Where are we in terms of bringing skills and education closer after 73 years of independence? Are skills meant only for government school children? Why are skills gender-stereotyped like tailoring is for girls and welding is for boys? Why aren’t skills and education more inclusive?
Team NSN has always had these bothering questions in mind. As India celebrates 74th Independence Day on 15th August 2020, in the third episode of our webinar series, 70 minutes (सत्तर मिनट), we wanted to focus on some key action points and initiate the discussion on why both skills and education matter for truly independent India.
The eminent panelists for the webinar were Ms. Meena Raghunathan, Director, GMR Varalakshmi Foundation; Mr. Rajesh A R, CEO, LabourNet Services; Dr. Rajesh Khambayat, Joint Director, PSSCIVE Bhopal; and Dr. Leena Chandran Wadia, Senior Fellow, Observer Research Foundation. The session was moderated by Dr. Madhuri Dubey, Founder, National Skills Network.
Why both skills and education matter for truly independent India?
India being a developing country, the need for skilled and trained manpower has always been a priority. When the country was hit by the Coronavirus pandemic early this year, it has highlighted the importance of skills, education, and trained manpower once again. With many people losing the jobs, it re-emphasized that it is the skills and right kind of training which opens up several opportunities for those who seek employment.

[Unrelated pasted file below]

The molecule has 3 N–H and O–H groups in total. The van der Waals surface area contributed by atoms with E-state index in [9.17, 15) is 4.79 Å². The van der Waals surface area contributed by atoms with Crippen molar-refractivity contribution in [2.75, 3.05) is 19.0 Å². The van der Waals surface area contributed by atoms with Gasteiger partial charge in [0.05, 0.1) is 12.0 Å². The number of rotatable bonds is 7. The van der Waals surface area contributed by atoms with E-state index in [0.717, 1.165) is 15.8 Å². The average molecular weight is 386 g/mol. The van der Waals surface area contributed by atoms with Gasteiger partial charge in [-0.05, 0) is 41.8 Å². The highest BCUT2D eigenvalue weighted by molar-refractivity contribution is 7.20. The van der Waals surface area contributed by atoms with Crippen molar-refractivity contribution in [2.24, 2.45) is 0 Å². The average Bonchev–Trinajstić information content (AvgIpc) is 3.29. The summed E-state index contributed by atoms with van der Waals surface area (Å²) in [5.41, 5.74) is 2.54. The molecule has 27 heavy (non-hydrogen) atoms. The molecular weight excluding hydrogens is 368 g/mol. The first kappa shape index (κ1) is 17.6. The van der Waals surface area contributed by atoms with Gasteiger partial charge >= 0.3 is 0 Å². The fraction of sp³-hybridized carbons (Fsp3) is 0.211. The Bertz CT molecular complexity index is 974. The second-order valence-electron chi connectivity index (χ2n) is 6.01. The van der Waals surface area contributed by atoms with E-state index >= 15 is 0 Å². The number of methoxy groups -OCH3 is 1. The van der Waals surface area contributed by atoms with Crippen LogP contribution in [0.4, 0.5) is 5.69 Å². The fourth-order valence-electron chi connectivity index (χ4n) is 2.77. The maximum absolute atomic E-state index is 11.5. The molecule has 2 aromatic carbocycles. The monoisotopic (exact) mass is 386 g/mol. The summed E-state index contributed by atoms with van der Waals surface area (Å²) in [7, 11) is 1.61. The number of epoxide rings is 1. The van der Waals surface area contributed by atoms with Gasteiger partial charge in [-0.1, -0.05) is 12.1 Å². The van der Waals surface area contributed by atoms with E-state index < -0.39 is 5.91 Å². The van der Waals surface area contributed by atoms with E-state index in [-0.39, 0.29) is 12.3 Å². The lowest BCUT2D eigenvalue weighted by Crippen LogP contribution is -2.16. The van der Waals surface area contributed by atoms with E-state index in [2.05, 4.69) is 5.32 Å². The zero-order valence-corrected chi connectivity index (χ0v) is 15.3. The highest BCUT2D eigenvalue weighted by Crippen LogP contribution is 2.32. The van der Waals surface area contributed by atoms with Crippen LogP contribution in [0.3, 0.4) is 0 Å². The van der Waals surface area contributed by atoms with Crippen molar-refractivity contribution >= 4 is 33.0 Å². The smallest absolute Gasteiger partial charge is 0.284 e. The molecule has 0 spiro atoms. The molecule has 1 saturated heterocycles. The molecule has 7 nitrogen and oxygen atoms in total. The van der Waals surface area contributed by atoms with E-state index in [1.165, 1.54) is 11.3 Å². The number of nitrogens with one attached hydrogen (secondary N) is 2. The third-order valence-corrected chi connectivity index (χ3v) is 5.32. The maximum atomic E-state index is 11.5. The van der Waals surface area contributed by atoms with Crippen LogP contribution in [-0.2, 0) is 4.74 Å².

“By education, I mean an all-round drawing out of the best in child and man-body, mind and spirit. Literacy is not the end of education nor even the beginning. It is only one of the means by which man and woman can be educated. Literacy in itself is no education. I would, therefore, begin the child’s education by teaching it a useful handicraft and enabling it to produce from the moment it begins its training. Thus, every school can be made self-supporting.” – M. K. Gandhi